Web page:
Drop Dead Julio (they pronounce it Julie-o, not Hoolie-o, people) debut album channels grunge-era punk acts like Rancid, Pennywise and No Use for a Name, along with a dash of the alterna-bro metal (see: Staind, Linkin Park) which has proven to be so prevalent in the ’00s. Gene Kennedy’s throaty vocals will surely rile up even the most sedate listeners. Lack of Direction is the ideal soundtrack for rowdy house parties (where Natural Light is the drink of choice), backcountry snowboarding expeditions where spending as much time as possible expertly speeding down a vertical cliff is the primary objective, and fast, late-night car rides where the driver’s greatest hope is to avoid flashing lights in the rear-view mirror. (DropDeadJulio.com) - Writer, Jenny Poplar


"DDJ--Expose and making it in Salt Lake City"

It's no secret that the major demographic of the listening and buying public of bands like Drop Dead Julio(Julie-oh), tends to be between the ages of 21-35 range. That doesn't mean they can't get fringe listeners in the teen and over forty range, it means they have to be more creative.

I asked them what the most difficult challenge is for a local band. "Growing our draw at clubs. The music business is a numbers game and although we have a consistent draw at local, popular venues, it's really a challenge to double our audience. I would say playing all ages has been a challenge as well, but we are trying harder and harder to put ourselves in front of that audience with our music."

The band is taking advantage of technology by using online and local stations for radio airplay, programs like Broadtexter that sends mass texts regarding upcoming shows, Myspace, Twitter and Facebook to increase their fan base. They also have their music available on several sites including iTunes, Rhapsody and CD Baby. Participating in online competitions, such as the one recently held for Blink 182, (I have a kid's eye review coming up next week) "Our music plays went up significantly [during the competition] and we placed 4th out of 23 bands." Said Gene Kennedy, of DDJ.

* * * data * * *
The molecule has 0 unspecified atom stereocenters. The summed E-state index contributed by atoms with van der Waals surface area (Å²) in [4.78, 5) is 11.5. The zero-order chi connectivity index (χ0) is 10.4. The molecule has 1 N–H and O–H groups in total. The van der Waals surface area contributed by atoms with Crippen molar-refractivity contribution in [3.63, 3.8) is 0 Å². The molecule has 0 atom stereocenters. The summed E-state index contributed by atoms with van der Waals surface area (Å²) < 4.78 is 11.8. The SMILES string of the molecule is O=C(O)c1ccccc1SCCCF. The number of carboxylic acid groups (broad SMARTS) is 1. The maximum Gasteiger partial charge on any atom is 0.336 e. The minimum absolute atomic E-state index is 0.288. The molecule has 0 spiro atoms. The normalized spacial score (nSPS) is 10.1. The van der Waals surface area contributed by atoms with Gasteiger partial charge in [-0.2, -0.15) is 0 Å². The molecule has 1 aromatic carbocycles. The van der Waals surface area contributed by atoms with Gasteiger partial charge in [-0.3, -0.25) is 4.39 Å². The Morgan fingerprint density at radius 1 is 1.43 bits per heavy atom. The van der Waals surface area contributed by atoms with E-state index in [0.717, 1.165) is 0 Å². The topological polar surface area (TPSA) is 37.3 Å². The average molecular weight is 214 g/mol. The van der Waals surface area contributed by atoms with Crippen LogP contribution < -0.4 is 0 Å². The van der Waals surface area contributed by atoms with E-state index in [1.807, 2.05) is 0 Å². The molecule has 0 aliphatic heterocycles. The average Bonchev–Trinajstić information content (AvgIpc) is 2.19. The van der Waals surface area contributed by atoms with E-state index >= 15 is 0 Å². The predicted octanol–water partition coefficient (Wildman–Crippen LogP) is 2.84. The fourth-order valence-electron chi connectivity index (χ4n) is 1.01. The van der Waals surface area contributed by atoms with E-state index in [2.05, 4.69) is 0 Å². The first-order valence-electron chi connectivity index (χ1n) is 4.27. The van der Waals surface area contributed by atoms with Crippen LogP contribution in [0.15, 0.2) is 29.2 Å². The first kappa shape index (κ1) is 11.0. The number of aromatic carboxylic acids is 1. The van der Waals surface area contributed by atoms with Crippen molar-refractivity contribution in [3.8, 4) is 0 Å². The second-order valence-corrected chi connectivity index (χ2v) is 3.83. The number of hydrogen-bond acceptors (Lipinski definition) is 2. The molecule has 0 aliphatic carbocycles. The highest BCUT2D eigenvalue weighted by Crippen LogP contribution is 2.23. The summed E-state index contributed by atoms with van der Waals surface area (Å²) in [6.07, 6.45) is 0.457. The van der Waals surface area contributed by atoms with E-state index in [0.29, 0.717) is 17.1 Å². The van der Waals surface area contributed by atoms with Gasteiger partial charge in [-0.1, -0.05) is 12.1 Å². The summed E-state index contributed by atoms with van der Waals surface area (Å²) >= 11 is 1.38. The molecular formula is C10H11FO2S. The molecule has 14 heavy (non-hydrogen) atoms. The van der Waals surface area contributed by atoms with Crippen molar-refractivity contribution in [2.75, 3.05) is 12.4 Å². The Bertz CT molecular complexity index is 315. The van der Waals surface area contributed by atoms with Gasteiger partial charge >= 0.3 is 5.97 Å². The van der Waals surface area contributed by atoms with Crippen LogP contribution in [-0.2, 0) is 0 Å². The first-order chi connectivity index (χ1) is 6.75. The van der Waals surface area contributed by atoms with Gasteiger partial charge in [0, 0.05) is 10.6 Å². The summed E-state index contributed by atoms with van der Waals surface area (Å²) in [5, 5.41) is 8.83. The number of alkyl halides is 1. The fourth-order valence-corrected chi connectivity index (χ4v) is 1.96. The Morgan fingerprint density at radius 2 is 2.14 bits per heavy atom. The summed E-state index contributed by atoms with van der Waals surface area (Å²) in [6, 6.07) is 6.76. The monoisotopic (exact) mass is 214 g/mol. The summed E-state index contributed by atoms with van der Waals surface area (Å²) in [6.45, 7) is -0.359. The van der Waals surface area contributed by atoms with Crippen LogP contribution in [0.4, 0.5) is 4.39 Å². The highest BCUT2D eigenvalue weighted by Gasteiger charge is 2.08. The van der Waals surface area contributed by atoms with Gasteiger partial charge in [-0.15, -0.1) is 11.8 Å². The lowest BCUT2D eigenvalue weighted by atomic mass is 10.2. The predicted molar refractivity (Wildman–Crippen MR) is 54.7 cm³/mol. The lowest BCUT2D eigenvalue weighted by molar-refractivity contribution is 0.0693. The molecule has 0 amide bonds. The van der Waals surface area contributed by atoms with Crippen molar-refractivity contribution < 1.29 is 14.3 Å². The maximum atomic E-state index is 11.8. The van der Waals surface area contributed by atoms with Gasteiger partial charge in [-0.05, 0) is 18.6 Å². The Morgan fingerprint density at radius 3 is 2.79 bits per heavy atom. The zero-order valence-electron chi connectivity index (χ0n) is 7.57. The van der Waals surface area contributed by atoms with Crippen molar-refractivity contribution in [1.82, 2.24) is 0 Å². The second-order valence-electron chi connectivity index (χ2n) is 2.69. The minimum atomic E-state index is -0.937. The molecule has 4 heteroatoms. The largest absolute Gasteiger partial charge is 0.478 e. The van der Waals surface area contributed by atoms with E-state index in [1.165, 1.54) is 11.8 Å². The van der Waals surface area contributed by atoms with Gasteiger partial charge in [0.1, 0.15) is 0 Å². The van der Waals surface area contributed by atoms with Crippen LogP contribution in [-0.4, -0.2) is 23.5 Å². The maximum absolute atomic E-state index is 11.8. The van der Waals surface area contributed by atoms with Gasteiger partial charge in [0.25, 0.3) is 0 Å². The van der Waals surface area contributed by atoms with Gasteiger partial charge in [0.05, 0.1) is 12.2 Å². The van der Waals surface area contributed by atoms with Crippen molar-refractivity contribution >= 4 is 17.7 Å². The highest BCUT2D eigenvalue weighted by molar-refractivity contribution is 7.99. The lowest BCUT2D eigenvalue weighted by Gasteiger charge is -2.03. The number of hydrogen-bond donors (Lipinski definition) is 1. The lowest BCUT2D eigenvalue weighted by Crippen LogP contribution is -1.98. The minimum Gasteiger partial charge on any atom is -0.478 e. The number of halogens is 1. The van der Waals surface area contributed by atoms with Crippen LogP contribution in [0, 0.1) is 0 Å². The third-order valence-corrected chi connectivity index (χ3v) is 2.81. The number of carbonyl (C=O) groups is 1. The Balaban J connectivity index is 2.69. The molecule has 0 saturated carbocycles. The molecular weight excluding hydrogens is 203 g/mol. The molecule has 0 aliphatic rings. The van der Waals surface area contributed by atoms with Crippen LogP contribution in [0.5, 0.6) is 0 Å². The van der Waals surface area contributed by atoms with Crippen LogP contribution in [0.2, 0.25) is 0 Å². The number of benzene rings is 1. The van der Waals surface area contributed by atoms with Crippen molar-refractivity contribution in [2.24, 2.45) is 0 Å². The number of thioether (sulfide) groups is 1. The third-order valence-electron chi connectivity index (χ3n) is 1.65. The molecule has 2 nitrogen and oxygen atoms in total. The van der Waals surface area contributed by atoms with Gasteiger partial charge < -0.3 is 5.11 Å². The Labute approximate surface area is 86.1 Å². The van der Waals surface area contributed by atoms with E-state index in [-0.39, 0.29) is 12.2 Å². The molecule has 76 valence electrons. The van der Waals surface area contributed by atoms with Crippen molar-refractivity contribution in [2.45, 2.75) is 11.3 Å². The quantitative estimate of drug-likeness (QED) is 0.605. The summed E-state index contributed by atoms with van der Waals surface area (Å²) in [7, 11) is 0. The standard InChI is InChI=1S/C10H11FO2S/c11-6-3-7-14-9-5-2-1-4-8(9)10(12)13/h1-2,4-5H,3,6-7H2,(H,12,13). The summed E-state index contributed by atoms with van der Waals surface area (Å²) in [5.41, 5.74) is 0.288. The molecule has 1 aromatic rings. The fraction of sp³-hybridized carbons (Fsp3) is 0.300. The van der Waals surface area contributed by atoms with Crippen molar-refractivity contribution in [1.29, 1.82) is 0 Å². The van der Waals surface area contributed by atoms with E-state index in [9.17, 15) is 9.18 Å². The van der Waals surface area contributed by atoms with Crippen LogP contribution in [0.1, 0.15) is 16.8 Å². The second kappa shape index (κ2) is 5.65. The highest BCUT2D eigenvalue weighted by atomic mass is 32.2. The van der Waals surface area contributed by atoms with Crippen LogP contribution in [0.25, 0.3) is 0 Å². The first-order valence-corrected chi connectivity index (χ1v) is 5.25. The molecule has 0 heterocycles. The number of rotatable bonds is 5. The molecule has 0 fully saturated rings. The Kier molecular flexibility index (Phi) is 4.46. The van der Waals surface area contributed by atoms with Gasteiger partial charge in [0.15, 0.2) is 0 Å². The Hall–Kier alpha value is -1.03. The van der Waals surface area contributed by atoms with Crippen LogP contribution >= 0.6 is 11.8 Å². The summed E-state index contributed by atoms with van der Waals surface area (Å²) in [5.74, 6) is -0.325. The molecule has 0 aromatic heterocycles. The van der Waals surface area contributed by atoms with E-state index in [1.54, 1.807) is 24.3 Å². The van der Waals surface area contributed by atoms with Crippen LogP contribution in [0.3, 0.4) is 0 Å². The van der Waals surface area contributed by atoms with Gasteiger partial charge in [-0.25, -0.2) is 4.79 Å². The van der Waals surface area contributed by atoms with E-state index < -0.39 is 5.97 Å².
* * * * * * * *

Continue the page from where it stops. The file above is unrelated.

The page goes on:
The next step they have taken, is to produce a professional video of their song, "The Youth Are Disillusioned." Always thinking ahead, the band constantly strives for those moves taking them to the next level in the mind of industry professionals. "Since we started playing live to a click track or metronome, it's a night and day difference. We've had our share of sloppy shows and we know it. Our performances are now much tighter than they used to be." Gene Kennedy, lead vocalist has started vocal lessons twice a week to increase his range and confidence as a singer. It is critical to use your voice in the same way you would your Fender Strat or Paul Reed Smith, keep it well tuned. Using proper technique, such as used in the methods by SLS, created by founder Seth Riggs, are paramount in a long career in the music industry. You can't tour four to five nights for weeks in a row and not show wear and tear on your vocal. Your vocal cords are a muscle like any other muscle in your body and if kept fit and in good shape, you will have a long career, but sit on the couch and watch re-runs of old tv shows, and you will be a comet that burns out. Drop Dead Julio never sits back and believes they have done every that can be done, but instead, they are on the look out for anything that will make their shows an "A" game.

So, marketing and promotion, is that all you need? Drop Dead Julio believes, "We think a few things separate us from the rest. One is our ability to work a crowd. We try to keep it pretty interesting visually and help the audience to experience the music and not just hear it. Our work ethic is another component of our band that sets us apart. There are so many talented musicians out there and in the past 4 years, we've shared the stage with some of them. We're lucky in this band because most of us are constantly promoting. Every member in DDJ does what they can and because of it, we had the opportunity to open for such national acts as Unwritten Law, The Lemonheads, 12 Stones and most recently, played the Warped Tour in Salt Lake. As much as we can, we treat DDJ like a full-time job. There's no way of getting around that." They believe in order to be successful, the band must exist as a 50/50 proposition,